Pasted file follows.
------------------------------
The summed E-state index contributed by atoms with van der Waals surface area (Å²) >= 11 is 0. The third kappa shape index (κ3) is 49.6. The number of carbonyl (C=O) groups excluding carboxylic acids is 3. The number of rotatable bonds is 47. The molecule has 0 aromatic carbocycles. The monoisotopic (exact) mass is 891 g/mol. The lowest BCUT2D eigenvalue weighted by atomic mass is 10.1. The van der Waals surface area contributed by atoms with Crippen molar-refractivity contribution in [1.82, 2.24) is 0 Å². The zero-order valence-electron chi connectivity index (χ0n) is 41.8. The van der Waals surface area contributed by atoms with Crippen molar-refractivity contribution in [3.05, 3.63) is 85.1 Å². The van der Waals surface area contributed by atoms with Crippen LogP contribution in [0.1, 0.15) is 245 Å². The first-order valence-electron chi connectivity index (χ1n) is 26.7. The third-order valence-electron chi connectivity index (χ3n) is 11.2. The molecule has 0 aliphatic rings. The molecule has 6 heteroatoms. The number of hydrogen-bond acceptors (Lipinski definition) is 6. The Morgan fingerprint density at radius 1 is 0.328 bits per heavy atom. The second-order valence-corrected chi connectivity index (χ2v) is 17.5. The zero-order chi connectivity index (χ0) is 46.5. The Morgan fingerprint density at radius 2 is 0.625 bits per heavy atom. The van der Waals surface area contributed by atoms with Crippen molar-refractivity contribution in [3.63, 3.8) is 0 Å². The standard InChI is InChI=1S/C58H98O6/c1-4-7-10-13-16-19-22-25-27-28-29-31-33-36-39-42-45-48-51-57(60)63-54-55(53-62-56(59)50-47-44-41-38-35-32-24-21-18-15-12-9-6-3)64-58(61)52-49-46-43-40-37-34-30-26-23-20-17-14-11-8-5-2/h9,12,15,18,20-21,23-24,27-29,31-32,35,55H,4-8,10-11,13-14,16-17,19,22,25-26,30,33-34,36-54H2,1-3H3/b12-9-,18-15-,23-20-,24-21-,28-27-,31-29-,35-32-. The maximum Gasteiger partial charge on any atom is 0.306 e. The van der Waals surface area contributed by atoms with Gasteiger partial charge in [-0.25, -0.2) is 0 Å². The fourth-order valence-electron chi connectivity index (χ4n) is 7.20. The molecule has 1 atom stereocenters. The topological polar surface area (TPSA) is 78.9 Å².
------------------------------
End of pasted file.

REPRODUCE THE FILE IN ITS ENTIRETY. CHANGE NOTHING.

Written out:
The summed E-state index contributed by atoms with van der Waals surface area (Å²) >= 11 is 0. The third kappa shape index (κ3) is 49.6. The number of carbonyl (C=O) groups excluding carboxylic acids is 3. The number of rotatable bonds is 47. The molecule has 0 aromatic carbocycles. The monoisotopic (exact) mass is 891 g/mol. The lowest BCUT2D eigenvalue weighted by atomic mass is 10.1. The van der Waals surface area contributed by atoms with Crippen molar-refractivity contribution in [1.82, 2.24) is 0 Å². The zero-order valence-electron chi connectivity index (χ0n) is 41.8. The van der Waals surface area contributed by atoms with Crippen molar-refractivity contribution in [3.05, 3.63) is 85.1 Å². The van der Waals surface area contributed by atoms with Crippen LogP contribution in [0.1, 0.15) is 245 Å². The first-order valence-electron chi connectivity index (χ1n) is 26.7. The third-order valence-electron chi connectivity index (χ3n) is 11.2. The molecule has 0 aliphatic rings. The molecule has 6 heteroatoms. The number of hydrogen-bond acceptors (Lipinski definition) is 6. The Morgan fingerprint density at radius 1 is 0.328 bits per heavy atom. The second-order valence-corrected chi connectivity index (χ2v) is 17.5. The zero-order chi connectivity index (χ0) is 46.5. The Morgan fingerprint density at radius 2 is 0.625 bits per heavy atom. The van der Waals surface area contributed by atoms with Crippen molar-refractivity contribution in [3.63, 3.8) is 0 Å². The standard InChI is InChI=1S/C58H98O6/c1-4-7-10-13-16-19-22-25-27-28-29-31-33-36-39-42-45-48-51-57(60)63-54-55(53-62-56(59)50-47-44-41-38-35-32-24-21-18-15-12-9-6-3)64-58(61)52-49-46-43-40-37-34-30-26-23-20-17-14-11-8-5-2/h9,12,15,18,20-21,23-24,27-29,31-32,35,55H,4-8,10-11,13-14,16-17,19,22,25-26,30,33-34,36-54H2,1-3H3/b12-9-,18-15-,23-20-,24-21-,28-27-,31-29-,35-32-. The maximum Gasteiger partial charge on any atom is 0.306 e. The van der Waals surface area contributed by atoms with Gasteiger partial charge in [-0.25, -0.2) is 0 Å². The fourth-order valence-electron chi connectivity index (χ4n) is 7.20. The molecule has 1 atom stereocenters. The topological polar surface area (TPSA) is 78.9 Å².